The company's exports have got off to a slow start - a couple of projects in Jamaica and the Seychelles, and another order for South America.
It seems quite a leap to the government's stated aim of cornering 10% of the global market in renewable technologies by 2020.
But if there's one thing South Korea knows how to do, it's export industries.
This is the country that grew an OECD economy from a standing start, in 50 years, on the back of industrial exports; the country that gave us brands like Samsung, Hyundai and LG; a country that ignored much of the early advice it was given by Western advisers and rose in already-competitive markets by making things the world wanted to buy.
And all that industrial experience - in shipbuilding, steel and semiconductors, for example - has left South Korea with transferable skills particularly suited to making solar panels or wind-turbines.
It also left it with strong, well-disciplined conglomerates, tightly knit into the rest of the economy. Conglomerates, says Justin Wu, "that have a strong desire to move into this new business area".
And now - as a generation ago - the government has offered a crucial helping hand to kick-start Korea's flagship industries. Not just in the form of subsidies and soft loans, but in helping to create domestic demand.
According to Mr Joo from the president's Green Growth Committee, the creation of a domestic market for renewables is key to developing the country's exports.
"The two are closely linked," he says. "By creating demand in the domestic market, you generate a test bed, which will pave the way for our wind companies to export their products to the outside world."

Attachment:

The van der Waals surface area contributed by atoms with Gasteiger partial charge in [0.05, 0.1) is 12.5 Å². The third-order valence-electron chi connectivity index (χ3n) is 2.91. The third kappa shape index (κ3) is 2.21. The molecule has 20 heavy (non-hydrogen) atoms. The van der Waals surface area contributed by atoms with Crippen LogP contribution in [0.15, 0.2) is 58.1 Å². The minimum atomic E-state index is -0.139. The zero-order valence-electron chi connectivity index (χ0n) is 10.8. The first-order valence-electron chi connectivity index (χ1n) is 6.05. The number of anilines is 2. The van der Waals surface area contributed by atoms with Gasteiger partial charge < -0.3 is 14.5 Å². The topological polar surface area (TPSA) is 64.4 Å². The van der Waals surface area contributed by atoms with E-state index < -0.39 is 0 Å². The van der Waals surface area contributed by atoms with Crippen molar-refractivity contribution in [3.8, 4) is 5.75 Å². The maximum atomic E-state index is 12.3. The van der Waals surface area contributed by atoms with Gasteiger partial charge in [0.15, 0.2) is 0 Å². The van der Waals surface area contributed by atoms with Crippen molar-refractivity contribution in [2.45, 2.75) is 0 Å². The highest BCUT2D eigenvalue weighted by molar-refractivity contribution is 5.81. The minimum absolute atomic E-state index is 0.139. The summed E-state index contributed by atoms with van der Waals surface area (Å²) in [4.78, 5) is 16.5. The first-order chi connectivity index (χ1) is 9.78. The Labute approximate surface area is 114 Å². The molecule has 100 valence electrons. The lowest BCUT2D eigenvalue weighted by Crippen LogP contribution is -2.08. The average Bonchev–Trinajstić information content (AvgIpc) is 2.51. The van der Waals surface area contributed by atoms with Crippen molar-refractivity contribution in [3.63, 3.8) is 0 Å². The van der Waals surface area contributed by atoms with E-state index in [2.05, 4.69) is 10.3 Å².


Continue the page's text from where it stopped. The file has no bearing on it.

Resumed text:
The government has said that all utilities companies must generate 2% of their energy from renewables by next year. That figure goes up to 10% by 2022.
At one of Seoul's main power plants, renewables director Hong Young-jin shows off the tall wind turbines whirring above a building site.
They are building a new coal-fired power plant, he says, to feed South Korea's growing energy needs. But they are also acting as a test bed for wind-turbines from three separate Korean companies, as well as Korean-made solar panels and micro-hydro systems, providing them with crucial, real-life data on their performance.
"Perhaps if we were a private company, we'd see things in purely economic terms," Mr Hong explains.
"But we're a public company and we feel we have a role to play in fostering Korean industry."
South Korea has pledged that 11% of its total energy will come from renewables by 2030. It currently makes up just over 2%.
Meeting that target, say government advisers, will need more than a token wind farm on the sidelines of Korea's big power-plants.
South Korea, they say, will need to push ahead with controversial projects like its first tidal power plant - the world's biggest - completed off the western coast a few months ago.
Several more tidal plants are planned. But opposition - from fishermen and environmental groups - has slowed progress to a crawl.
Mr Joo says the government is planning to loosen environmental regulations to make it easier for companies to press ahead with renewables.
But how loose is a dilemma that goes right to the heart of South Korea's key national strategy: exactly how much green can you combine with growth?